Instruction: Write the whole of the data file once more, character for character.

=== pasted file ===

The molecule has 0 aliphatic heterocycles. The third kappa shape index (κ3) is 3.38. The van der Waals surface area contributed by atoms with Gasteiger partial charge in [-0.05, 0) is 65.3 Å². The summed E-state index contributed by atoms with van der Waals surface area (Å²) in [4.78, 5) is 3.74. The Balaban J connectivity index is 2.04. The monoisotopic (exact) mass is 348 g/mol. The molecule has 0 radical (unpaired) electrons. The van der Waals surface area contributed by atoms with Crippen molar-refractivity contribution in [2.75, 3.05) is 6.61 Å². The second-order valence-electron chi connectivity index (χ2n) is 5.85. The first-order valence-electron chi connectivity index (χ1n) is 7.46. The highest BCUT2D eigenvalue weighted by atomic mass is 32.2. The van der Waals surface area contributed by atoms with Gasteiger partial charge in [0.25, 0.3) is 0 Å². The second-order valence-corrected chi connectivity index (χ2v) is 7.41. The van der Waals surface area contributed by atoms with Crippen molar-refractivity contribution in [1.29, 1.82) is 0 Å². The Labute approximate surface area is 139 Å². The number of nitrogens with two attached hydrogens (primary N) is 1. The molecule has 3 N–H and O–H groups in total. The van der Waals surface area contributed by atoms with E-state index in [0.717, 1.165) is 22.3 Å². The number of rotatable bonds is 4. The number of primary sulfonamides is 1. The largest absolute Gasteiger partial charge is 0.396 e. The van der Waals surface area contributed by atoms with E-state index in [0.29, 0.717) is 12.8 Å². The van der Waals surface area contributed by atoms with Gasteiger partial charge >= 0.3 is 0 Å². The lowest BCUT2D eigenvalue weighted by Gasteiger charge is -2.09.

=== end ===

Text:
The molecule has 0 aliphatic heterocycles. The third kappa shape index (κ3) is 3.38. The van der Waals surface area contributed by atoms with Gasteiger partial charge in [-0.05, 0) is 65.3 Å². The summed E-state index contributed by atoms with van der Waals surface area (Å²) in [4.78, 5) is 3.74. The Balaban J connectivity index is 2.04. The monoisotopic (exact) mass is 348 g/mol. The molecule has 0 radical (unpaired) electrons. The van der Waals surface area contributed by atoms with Crippen molar-refractivity contribution in [2.75, 3.05) is 6.61 Å². The second-order valence-electron chi connectivity index (χ2n) is 5.85. The first-order valence-electron chi connectivity index (χ1n) is 7.46. The highest BCUT2D eigenvalue weighted by atomic mass is 32.2. The van der Waals surface area contributed by atoms with Gasteiger partial charge in [0.25, 0.3) is 0 Å². The second-order valence-corrected chi connectivity index (χ2v) is 7.41. The van der Waals surface area contributed by atoms with Crippen molar-refractivity contribution in [1.29, 1.82) is 0 Å². The Labute approximate surface area is 139 Å². The number of nitrogens with two attached hydrogens (primary N) is 1. The molecule has 3 N–H and O–H groups in total. The van der Waals surface area contributed by atoms with E-state index in [0.717, 1.165) is 22.3 Å². The number of rotatable bonds is 4. The number of primary sulfonamides is 1. The largest absolute Gasteiger partial charge is 0.396 e. The van der Waals surface area contributed by atoms with E-state index in [0.29, 0.717) is 12.8 Å². The van der Waals surface area contributed by atoms with Gasteiger partial charge >= 0.3 is 0 Å². The lowest BCUT2D eigenvalue weighted by Gasteiger charge is -2.09.